The RESOLVE Network—a consortium of violent extremism researchers, policymakers, and practitioners aiming to bridge the policy-research divide—recently showcased much of this research during its annual forum at the U.S. Institute of Peace. The forum provided a moment of reflection and an opportunity for resetting priorities. Much of the early violent extremism research guiding policymakers was weak, employing disproven assumptions and poor methods, resulting in suboptimal government policies for preventing or countering violent extremism. The research community, in correcting these issues, has produced nuanced, rigorous work that enables a much deeper understanding of violent extremism.

This research can help us mitigate violent extremism, but policymakers need to address current shortcomings in order to make such strategic changes. They can begin by simply knowing more of this work to gain a better understanding of the complicated dynamics of violent extremism. They can engage with researchers and apply their findings in on-the-ground programs as well as eliminate programs that rely on poor evidentiary findings. And they can fund researchers to continually develop this essential area for future changes, dynamics, and areas of study.

There is a great hunger to better understand violent extremism and diminish its impact, especially given its global spread. Policies should stand on the shoulders of research to yield better outcomes for countless people around the globe whose lives are devastated by violent extremism.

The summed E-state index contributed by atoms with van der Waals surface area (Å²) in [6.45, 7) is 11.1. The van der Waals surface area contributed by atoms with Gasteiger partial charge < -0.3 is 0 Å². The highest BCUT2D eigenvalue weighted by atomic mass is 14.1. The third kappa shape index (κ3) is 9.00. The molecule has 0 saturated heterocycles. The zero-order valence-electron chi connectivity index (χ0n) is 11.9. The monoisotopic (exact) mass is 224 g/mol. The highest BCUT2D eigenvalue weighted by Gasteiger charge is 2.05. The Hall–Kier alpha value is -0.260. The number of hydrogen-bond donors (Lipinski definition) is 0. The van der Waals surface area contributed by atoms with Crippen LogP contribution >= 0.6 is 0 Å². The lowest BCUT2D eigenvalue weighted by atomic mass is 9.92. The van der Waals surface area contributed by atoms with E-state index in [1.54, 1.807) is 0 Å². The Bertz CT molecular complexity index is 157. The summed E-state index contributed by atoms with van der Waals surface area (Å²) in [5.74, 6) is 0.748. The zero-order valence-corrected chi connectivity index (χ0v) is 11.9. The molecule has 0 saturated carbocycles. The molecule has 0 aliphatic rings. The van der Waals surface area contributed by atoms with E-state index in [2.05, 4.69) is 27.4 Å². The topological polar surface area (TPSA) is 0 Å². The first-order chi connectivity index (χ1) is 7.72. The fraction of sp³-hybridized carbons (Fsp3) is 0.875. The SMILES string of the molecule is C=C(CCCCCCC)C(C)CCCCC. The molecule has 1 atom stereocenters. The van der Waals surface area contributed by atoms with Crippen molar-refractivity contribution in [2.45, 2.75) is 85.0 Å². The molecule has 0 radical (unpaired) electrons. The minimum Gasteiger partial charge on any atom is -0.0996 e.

For more from the RESOLVE 2019 Global Forum, see below:

Related Publications

A Sustainable Approach for Disengaging Violent Extremists

A Sustainable Approach for Disengaging Violent Extremists

Thursday, February 20, 2020

By: Chris Bosley

Governments and communities worldwide are facing the increasingly daunting challenge of what to do when citizens who participated in violent extremist conflicts return home. With ISIS’s territorial caliphate extinguished, more than 100 countries could face the task of not only having to reintegrate their citizens, but also preparing their communities for a future with them living next door. This is a society-wide challenge that will engage a cross-cutting spectrum of stakeholders deploying a range of peacebuilding and other tools to build communities and individuals who are more resilient to violent extremism.

Type: Analysis and Commentary

Reconciliation; Violent Extremism

The Role of Aid and Development in the Fight Against Extremism

The Role of Aid and Development in the Fight Against Extremism